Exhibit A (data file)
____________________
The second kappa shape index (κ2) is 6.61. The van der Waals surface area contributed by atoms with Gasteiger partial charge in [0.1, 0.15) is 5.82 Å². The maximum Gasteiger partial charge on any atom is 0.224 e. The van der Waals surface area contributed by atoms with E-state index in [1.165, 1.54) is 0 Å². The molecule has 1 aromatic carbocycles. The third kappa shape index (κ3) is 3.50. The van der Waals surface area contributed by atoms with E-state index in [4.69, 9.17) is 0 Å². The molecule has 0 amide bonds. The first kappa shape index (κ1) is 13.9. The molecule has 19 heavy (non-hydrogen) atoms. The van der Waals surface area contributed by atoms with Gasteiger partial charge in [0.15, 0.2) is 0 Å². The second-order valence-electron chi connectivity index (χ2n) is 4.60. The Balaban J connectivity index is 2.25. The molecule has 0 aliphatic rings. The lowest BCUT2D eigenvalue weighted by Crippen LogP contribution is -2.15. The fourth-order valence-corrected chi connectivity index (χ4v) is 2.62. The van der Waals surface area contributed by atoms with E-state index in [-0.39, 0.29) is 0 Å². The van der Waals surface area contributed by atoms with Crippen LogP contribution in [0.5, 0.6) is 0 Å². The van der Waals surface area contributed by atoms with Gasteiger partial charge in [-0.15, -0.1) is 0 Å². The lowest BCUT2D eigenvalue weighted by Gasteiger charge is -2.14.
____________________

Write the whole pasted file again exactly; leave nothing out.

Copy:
The second kappa shape index (κ2) is 6.61. The van der Waals surface area contributed by atoms with Gasteiger partial charge in [0.1, 0.15) is 5.82 Å². The maximum Gasteiger partial charge on any atom is 0.224 e. The van der Waals surface area contributed by atoms with E-state index in [1.165, 1.54) is 0 Å². The molecule has 1 aromatic carbocycles. The third kappa shape index (κ3) is 3.50. The van der Waals surface area contributed by atoms with E-state index in [4.69, 9.17) is 0 Å². The molecule has 0 amide bonds. The first kappa shape index (κ1) is 13.9. The molecule has 19 heavy (non-hydrogen) atoms. The van der Waals surface area contributed by atoms with Gasteiger partial charge in [0.15, 0.2) is 0 Å². The second-order valence-electron chi connectivity index (χ2n) is 4.60. The Balaban J connectivity index is 2.25. The molecule has 0 aliphatic rings. The lowest BCUT2D eigenvalue weighted by Crippen LogP contribution is -2.15. The fourth-order valence-corrected chi connectivity index (χ4v) is 2.62. The van der Waals surface area contributed by atoms with E-state index in [-0.39, 0.29) is 0 Å². The van der Waals surface area contributed by atoms with Crippen LogP contribution in [0.5, 0.6) is 0 Å². The van der Waals surface area contributed by atoms with Gasteiger partial charge in [-0.15, -0.1) is 0 Å². The lowest BCUT2D eigenvalue weighted by Gasteiger charge is -2.14.